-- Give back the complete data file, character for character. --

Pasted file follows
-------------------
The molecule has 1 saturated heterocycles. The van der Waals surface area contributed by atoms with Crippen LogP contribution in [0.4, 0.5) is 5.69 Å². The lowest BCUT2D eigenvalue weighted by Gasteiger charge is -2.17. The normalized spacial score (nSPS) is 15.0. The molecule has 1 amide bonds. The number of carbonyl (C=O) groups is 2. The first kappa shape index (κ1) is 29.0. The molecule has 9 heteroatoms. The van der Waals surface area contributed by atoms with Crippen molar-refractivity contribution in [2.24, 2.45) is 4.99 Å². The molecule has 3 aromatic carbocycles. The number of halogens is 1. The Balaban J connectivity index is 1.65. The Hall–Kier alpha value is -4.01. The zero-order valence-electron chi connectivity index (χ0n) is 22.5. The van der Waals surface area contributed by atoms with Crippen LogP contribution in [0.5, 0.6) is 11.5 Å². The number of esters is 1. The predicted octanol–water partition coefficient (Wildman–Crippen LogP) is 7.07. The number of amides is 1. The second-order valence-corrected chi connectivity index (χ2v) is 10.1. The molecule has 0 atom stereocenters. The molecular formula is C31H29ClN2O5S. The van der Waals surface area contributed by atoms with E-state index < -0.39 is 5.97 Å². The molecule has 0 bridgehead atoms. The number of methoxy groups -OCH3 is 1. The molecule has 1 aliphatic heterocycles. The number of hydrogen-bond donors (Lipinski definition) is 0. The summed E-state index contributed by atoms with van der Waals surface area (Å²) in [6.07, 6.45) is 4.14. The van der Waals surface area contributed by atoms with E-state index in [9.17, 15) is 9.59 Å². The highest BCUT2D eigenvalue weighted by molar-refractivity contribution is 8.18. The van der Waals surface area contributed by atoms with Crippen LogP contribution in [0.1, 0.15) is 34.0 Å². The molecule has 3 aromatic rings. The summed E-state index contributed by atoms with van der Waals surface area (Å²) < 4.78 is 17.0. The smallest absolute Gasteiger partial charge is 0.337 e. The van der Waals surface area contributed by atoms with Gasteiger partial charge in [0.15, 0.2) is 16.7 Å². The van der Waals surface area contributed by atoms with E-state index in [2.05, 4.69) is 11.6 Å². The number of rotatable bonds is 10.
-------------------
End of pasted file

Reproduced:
The molecule has 1 saturated heterocycles. The van der Waals surface area contributed by atoms with Crippen LogP contribution in [0.4, 0.5) is 5.69 Å². The lowest BCUT2D eigenvalue weighted by Gasteiger charge is -2.17. The normalized spacial score (nSPS) is 15.0. The molecule has 1 amide bonds. The number of carbonyl (C=O) groups is 2. The first kappa shape index (κ1) is 29.0. The molecule has 9 heteroatoms. The van der Waals surface area contributed by atoms with Crippen molar-refractivity contribution in [2.24, 2.45) is 4.99 Å². The molecule has 3 aromatic carbocycles. The number of halogens is 1. The Balaban J connectivity index is 1.65. The Hall–Kier alpha value is -4.01. The zero-order valence-electron chi connectivity index (χ0n) is 22.5. The van der Waals surface area contributed by atoms with Crippen LogP contribution in [0.5, 0.6) is 11.5 Å². The number of esters is 1. The predicted octanol–water partition coefficient (Wildman–Crippen LogP) is 7.07. The number of amides is 1. The second-order valence-corrected chi connectivity index (χ2v) is 10.1. The molecule has 0 atom stereocenters. The molecular formula is C31H29ClN2O5S. The van der Waals surface area contributed by atoms with E-state index < -0.39 is 5.97 Å². The molecule has 0 bridgehead atoms. The number of methoxy groups -OCH3 is 1. The molecule has 1 aliphatic heterocycles. The number of hydrogen-bond donors (Lipinski definition) is 0. The summed E-state index contributed by atoms with van der Waals surface area (Å²) in [6.07, 6.45) is 4.14. The van der Waals surface area contributed by atoms with E-state index in [9.17, 15) is 9.59 Å². The highest BCUT2D eigenvalue weighted by molar-refractivity contribution is 8.18. The van der Waals surface area contributed by atoms with Crippen LogP contribution in [0.1, 0.15) is 34.0 Å². The molecule has 3 aromatic rings. The summed E-state index contributed by atoms with van der Waals surface area (Å²) < 4.78 is 17.0. The smallest absolute Gasteiger partial charge is 0.337 e. The van der Waals surface area contributed by atoms with Gasteiger partial charge in [0.15, 0.2) is 16.7 Å². The van der Waals surface area contributed by atoms with E-state index in [2.05, 4.69) is 11.6 Å². The number of rotatable bonds is 10.